1. Speed: WHO personnel are already working with the Guinean healthcare system to squash the virus before it becomes a major outbreak. A week after the first case was reported, people began setting up testing sites, contact tracing and treatment facilities. Efforts were also made to improve community engagement to stop the spread.
  2. Prevention: President George Weah of Liberia and the WHO are taking preemptive measures to prepare Liberia and Sierra Leone for the possibility of the spread of the virus.
  3. Science: Since the last major outbreak, the WHO has approved two vaccines for use against the Ebola virus. In fact, unlike the last time, when there was no vaccine at all, 500,000 vaccines are ready to be delivered wherever there is an outbreak. The Guinean health ministry has already set up three vaccination sites in the region near the outbreak and had vaccinated more than 1,000 people at the end of February 2021. It is also using a system called ring vaccinations. This interrupts the spread by vaccinating people directly connected to an Ebola case.
  4. Precedent: There have been outbreaks of Ebola since 2016, and thanks to the above, none have gotten out of control. When the DRC had an outbreak in 2018-2020, nearly 50,000 people were already vaccinated, slowing the spread. Many other countries have approved the vaccines in preparation for a possible outbreak within their own borders.

Global panic arises whenever a deadly disease resurfaces in impoverished communities. However, sufficient preparedness, resources and lessons learned will likely ensure the 2021 outbreak of Ebola is short-lived.

Elyssa Nielsen
Photo: Flickr

ErveboIn 2014, an outbreak of Zaire ebolavirus in the West African countries of Guinea, Liberia and Sierra Leone resulted in more than 28,000 cases and 11,000 deaths. Ebola virus disease (EVD) outbreaks were documented since the 1970s. However, the widespread nature of the 2014 epidemic caused global fear. Many countries responded by imposing travel restrictions against West African nations. Fortunately, the U.S. Food and Drug Administration approved the first Ebola vaccine (Ervebo) in December 2019.

10 Facts About the Ervebo Ebola Vaccine

  1. Trials began in 2018. The World Health Organization (WHO) and the Democratic Republic of the Congo (DRC) began to trial Ervebo in 2018 as an investigational vaccine under an expanded access program. The DRC experienced the world’s second-largest Ebola outbreak. The vaccine use aimed to prioritize people most at risk such as healthcare workers.
  2. Roughly 290,000 people received vaccinations. In response to the Ebola outbreak in the DRC, more than 290,000 people have received the Ervebo vaccination under compassionate use protocols. Compassionate use allows for the limited allocation of an unlicensed vaccination due to a dangerous public crisis.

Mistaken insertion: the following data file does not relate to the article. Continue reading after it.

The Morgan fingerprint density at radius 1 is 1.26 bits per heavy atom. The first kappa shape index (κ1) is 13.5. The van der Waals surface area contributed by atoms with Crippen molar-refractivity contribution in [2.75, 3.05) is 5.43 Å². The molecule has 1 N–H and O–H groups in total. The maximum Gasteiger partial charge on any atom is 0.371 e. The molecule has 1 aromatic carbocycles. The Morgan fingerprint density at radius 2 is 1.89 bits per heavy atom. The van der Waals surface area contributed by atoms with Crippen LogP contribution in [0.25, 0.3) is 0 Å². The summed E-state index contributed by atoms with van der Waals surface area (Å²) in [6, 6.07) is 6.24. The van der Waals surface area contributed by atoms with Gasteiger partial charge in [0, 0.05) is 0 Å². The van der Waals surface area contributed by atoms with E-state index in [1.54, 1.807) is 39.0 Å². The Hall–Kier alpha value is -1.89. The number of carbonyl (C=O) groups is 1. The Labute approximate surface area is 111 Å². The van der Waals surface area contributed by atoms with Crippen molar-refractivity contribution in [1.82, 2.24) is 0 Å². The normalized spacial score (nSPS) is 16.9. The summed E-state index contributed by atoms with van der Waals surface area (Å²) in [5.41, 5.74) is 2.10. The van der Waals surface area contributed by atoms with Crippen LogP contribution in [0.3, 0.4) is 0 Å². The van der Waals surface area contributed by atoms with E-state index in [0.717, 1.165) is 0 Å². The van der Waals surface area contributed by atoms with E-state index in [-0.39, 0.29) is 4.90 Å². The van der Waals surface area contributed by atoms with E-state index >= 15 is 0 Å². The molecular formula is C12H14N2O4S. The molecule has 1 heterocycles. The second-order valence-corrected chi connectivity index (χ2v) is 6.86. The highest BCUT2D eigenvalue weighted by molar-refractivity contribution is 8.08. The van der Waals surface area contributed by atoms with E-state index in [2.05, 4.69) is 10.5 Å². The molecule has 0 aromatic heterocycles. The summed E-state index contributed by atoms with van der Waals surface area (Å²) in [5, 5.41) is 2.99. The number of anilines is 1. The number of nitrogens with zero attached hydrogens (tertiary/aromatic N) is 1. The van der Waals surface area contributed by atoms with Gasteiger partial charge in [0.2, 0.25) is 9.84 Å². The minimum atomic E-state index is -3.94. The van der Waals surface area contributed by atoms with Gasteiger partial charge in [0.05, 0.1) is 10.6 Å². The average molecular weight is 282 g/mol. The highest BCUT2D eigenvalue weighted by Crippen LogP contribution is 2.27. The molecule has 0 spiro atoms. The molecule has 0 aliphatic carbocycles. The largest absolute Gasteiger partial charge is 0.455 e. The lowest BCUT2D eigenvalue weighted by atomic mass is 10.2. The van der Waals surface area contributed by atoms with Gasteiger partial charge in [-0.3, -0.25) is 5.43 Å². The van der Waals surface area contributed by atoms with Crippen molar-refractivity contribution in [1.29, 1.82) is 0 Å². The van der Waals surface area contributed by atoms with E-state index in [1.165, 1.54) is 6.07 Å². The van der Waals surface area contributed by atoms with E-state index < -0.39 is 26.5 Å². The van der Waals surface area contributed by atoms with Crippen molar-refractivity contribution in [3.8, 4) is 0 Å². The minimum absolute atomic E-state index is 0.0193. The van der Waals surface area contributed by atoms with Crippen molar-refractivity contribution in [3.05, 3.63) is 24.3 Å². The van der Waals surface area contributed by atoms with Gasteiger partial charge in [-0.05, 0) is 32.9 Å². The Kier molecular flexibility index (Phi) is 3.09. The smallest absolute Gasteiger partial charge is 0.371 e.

3. Ervebo is 100% effective. A study in Guinea during the 2014-2016 outbreak indicates that Ervebo was 100% effective for individuals 18 and older. In a comparison of cases, Ervebo was 100% effective in preventing cases of Ebola with symptom onset more than 10 days after inoculation. The comparison involved 2,108 participants in an “immediate” vaccination group and 1,429 participants in a “delayed” vaccination group.
  4. Trials outside of West Africa. In addition to West Africa, trials of the Ebola vaccine occurred in Canada, Spain and the United States. Because Ebola is not endemic to Europe or North America, researchers wanted to measure the antibody response among individuals with no history of previous exposure. The antibody responses among participants in Canada, Spain and the U.S. were close to that of individuals in Liberia and Sierra Leone.
  5. Ervebo is safe for all participants. Roughly 15,000 individuals in Africa, Europe and North America were part of vaccine trials. The trials determined that the vaccine is safe and effective for all individuals. Individuals reported only minor side effects.
  6. Ervebo is a single-dose vaccine. Ervebo is a single-dose injection that does not require boosters. This allows for faster distribution and protection against EVD. The vaccine is a “live, attenuated vaccine that is genetically engineered to contain protein from the Zaire ebolavirus.”
  7. The vaccine received priority review. Due to the importance of developing an Ebola vaccine as a public health measure, Ervebo received a priority review and a tropical disease priority review voucher by the FDA under a program supporting the development of new drugs for the prevention and treatment of tropical diseases. Ervebo also received a breakthrough therapy designation to assist with the development of the vaccine. The FDA worked closely with the company, Merck & Co., Inc., and completed the evaluation in less than six months.